C Self-perception of being too fat, preoccupation about fatness which leads to self-imposed low weight threshold C Patient attempts to counteract the weight gain by inducing vomiting, induce bowel movements, periodic fasting or using appetite suppressants, thyroid drugs, diuretics, etc.
D A variety of endocrine disorders involving the hypothalamic-pituitary-gonadal axis. In women usually manifested as amenorrhea, and in men - as loss of sexual interest and potency D Self-perception of themselves as too fat, preoccupation about fatness (which often leads to underweight)
E Criteria A and B for bulimia are not met - -
Table 1. Diagnostic criteria for anorexia and bulimia according to ICD-10 [1].

It should be noted that the diagnostic criteria for eating disorders by the American Psychiatric Association, namely Diagnostic and Statistical Manual for Mental Disorders (DSM-5), slightly differ from those in ICD-10. For example, DSM-5 proposes to determine the severity of anorexia nervosa by body mass index [2]:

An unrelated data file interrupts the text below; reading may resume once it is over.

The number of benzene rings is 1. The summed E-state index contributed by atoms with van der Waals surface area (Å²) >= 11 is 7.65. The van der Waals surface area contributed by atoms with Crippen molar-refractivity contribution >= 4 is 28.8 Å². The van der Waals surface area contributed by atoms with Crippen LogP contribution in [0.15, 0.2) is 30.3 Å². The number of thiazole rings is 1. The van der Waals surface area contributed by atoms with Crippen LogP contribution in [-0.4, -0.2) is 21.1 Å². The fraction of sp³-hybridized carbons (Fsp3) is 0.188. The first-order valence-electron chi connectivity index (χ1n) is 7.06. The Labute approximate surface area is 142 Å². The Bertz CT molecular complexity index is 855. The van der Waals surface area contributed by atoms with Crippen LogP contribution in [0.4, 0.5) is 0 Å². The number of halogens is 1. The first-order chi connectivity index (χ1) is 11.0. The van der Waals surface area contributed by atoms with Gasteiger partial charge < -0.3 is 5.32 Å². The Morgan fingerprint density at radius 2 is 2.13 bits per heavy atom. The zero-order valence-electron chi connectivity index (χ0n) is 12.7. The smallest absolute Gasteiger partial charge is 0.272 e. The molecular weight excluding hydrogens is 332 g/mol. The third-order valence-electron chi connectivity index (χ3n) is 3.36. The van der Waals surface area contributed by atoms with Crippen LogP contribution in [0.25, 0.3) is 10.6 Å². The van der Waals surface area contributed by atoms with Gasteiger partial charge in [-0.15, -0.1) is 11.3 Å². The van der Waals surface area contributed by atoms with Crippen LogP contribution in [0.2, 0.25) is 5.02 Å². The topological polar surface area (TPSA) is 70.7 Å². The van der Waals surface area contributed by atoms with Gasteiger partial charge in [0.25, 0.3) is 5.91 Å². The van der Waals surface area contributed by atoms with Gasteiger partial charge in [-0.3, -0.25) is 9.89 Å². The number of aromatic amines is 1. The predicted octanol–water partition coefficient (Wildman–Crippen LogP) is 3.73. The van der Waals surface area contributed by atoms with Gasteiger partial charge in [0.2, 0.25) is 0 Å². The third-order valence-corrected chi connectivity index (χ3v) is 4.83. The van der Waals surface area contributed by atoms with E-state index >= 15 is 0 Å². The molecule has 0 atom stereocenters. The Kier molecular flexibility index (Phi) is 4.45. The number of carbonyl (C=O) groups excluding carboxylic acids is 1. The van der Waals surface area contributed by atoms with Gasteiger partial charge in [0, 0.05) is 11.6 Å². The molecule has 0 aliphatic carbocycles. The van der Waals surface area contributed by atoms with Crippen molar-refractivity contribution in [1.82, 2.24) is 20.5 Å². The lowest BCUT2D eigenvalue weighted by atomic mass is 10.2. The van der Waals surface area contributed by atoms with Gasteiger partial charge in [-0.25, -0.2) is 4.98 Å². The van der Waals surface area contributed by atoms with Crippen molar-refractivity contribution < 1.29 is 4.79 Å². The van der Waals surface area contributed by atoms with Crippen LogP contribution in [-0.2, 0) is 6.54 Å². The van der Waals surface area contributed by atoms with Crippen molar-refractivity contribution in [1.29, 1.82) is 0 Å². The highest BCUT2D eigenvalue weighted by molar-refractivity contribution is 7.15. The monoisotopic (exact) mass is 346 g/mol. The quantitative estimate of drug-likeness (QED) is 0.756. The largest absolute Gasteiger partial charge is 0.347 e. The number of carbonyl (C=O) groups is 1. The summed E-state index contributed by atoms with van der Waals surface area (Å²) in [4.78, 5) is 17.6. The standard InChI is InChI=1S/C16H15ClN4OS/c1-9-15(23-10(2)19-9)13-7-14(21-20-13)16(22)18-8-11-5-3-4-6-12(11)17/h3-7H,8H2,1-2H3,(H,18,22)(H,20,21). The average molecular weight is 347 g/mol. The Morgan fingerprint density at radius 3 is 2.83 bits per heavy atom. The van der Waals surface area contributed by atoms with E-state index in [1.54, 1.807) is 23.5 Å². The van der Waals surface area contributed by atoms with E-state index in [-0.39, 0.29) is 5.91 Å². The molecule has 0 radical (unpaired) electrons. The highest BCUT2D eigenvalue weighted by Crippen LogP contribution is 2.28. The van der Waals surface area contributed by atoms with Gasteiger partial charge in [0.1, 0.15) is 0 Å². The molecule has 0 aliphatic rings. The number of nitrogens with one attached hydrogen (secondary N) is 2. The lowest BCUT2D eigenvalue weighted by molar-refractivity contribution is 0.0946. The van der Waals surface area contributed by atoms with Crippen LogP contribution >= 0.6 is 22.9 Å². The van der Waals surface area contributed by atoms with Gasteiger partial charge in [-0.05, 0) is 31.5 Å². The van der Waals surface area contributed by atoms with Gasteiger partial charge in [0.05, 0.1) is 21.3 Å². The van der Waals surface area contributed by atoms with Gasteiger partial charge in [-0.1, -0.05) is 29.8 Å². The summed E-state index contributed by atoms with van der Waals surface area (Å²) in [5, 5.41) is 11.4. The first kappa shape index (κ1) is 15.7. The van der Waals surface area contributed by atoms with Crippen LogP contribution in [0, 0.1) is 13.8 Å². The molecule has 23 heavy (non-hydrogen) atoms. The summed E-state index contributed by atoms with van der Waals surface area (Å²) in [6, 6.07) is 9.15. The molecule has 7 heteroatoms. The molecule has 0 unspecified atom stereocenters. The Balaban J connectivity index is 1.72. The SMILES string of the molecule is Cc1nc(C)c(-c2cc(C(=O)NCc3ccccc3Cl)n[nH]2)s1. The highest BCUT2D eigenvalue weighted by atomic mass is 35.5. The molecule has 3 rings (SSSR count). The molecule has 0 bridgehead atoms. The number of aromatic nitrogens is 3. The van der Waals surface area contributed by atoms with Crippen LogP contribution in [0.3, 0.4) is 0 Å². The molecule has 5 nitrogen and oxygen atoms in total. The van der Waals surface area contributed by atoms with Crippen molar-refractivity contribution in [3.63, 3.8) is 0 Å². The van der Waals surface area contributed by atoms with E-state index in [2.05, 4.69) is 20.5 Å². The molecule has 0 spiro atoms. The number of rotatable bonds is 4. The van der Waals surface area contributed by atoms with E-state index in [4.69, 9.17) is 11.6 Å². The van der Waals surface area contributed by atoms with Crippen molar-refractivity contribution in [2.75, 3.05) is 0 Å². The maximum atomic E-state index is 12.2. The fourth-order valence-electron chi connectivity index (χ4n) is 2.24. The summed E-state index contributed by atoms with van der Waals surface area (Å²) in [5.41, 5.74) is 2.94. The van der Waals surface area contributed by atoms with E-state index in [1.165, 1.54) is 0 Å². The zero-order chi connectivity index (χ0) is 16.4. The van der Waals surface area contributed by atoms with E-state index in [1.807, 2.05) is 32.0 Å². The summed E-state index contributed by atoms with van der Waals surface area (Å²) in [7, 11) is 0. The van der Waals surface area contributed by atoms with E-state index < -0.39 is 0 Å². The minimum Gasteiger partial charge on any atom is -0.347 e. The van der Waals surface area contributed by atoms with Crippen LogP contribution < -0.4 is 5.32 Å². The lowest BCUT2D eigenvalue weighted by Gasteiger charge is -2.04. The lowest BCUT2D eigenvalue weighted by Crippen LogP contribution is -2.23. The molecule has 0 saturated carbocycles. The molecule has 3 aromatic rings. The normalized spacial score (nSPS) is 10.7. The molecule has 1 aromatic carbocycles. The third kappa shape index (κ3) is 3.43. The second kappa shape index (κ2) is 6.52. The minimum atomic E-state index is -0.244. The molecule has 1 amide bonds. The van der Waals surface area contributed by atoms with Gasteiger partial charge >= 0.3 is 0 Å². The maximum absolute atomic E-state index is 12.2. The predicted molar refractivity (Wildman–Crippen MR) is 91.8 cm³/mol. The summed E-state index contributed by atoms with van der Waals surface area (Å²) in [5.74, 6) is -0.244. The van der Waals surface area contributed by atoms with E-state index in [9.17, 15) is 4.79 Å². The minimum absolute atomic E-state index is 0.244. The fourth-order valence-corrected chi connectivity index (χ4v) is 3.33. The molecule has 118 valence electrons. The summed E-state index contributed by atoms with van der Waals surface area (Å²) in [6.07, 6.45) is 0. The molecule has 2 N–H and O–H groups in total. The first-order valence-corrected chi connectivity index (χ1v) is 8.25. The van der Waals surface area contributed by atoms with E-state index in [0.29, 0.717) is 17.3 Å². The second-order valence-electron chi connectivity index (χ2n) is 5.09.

• Mild - BMI ≥ 17 kg / m2.
  • Moderate - BMI 16-16.99 kg / m2.
  • Severe - 15-15.99 kg / m2.
  • Extreme - <15 kg / m2.

Clinical guideline from NICE

Published guideline from NICE regarding eating disorders includes a detailed description of the main principles of identification and assessment of eating disorders, their treatment, the most common comorbid conditions and their treatment, management pregnant women with eating disorders, outpatient treatment and recommendations on when to use compulsory treatment [3].

First of all, according to the recommendations the treatment off eating disorders should be started as soon as possible,because these disorders are potentially life threatening.

The process of the treatment can be both ambulatory and inpatient, depending on the patient state. In severe cases, patients with eating disorders may require hospitalization in intensive care unit.